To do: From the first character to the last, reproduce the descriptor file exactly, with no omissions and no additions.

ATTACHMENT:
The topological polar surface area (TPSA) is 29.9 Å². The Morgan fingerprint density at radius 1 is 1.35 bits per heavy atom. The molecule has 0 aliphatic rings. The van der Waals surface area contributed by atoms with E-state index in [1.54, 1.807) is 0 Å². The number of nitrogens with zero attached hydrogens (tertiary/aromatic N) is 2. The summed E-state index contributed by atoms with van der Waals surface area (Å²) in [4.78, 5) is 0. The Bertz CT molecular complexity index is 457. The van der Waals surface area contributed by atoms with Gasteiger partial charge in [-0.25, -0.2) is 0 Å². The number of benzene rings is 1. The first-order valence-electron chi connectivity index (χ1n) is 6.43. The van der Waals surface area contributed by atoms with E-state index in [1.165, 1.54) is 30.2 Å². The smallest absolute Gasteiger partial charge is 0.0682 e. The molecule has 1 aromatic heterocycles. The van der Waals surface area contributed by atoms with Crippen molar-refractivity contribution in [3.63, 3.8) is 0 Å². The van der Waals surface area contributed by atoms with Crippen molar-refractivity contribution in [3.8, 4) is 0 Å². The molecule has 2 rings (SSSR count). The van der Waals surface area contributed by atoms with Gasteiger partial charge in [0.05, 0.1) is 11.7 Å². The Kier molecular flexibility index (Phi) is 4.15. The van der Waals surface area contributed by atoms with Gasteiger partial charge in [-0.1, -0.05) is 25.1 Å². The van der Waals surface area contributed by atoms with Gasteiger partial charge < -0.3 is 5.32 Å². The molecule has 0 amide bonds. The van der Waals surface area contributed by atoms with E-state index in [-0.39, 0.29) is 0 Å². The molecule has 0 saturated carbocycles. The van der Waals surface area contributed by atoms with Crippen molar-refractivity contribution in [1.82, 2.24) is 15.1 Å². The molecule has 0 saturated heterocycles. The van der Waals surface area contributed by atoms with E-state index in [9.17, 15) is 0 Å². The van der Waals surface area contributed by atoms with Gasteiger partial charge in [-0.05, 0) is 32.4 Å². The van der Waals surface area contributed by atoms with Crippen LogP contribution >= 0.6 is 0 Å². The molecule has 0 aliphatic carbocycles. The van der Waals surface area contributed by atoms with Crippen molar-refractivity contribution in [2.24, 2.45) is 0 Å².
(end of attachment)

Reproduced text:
The topological polar surface area (TPSA) is 29.9 Å². The Morgan fingerprint density at radius 1 is 1.35 bits per heavy atom. The molecule has 0 aliphatic rings. The van der Waals surface area contributed by atoms with E-state index in [1.54, 1.807) is 0 Å². The number of nitrogens with zero attached hydrogens (tertiary/aromatic N) is 2. The summed E-state index contributed by atoms with van der Waals surface area (Å²) in [4.78, 5) is 0. The Bertz CT molecular complexity index is 457. The van der Waals surface area contributed by atoms with Gasteiger partial charge in [-0.25, -0.2) is 0 Å². The number of benzene rings is 1. The first-order valence-electron chi connectivity index (χ1n) is 6.43. The van der Waals surface area contributed by atoms with E-state index in [1.165, 1.54) is 30.2 Å². The smallest absolute Gasteiger partial charge is 0.0682 e. The molecule has 1 aromatic heterocycles. The van der Waals surface area contributed by atoms with Crippen molar-refractivity contribution in [3.63, 3.8) is 0 Å². The van der Waals surface area contributed by atoms with Crippen molar-refractivity contribution in [3.8, 4) is 0 Å². The molecule has 2 rings (SSSR count). The van der Waals surface area contributed by atoms with Gasteiger partial charge in [0.05, 0.1) is 11.7 Å². The Kier molecular flexibility index (Phi) is 4.15. The van der Waals surface area contributed by atoms with Gasteiger partial charge in [-0.1, -0.05) is 25.1 Å². The van der Waals surface area contributed by atoms with Gasteiger partial charge < -0.3 is 5.32 Å². The molecule has 0 amide bonds. The van der Waals surface area contributed by atoms with E-state index in [-0.39, 0.29) is 0 Å². The molecule has 0 saturated carbocycles. The van der Waals surface area contributed by atoms with Crippen molar-refractivity contribution in [1.82, 2.24) is 15.1 Å². The molecule has 0 saturated heterocycles. The van der Waals surface area contributed by atoms with E-state index in [9.17, 15) is 0 Å². The van der Waals surface area contributed by atoms with Gasteiger partial charge in [-0.05, 0) is 32.4 Å². The van der Waals surface area contributed by atoms with Crippen LogP contribution >= 0.6 is 0 Å². The molecule has 0 aliphatic carbocycles. The van der Waals surface area contributed by atoms with Crippen molar-refractivity contribution in [2.24, 2.45) is 0 Å².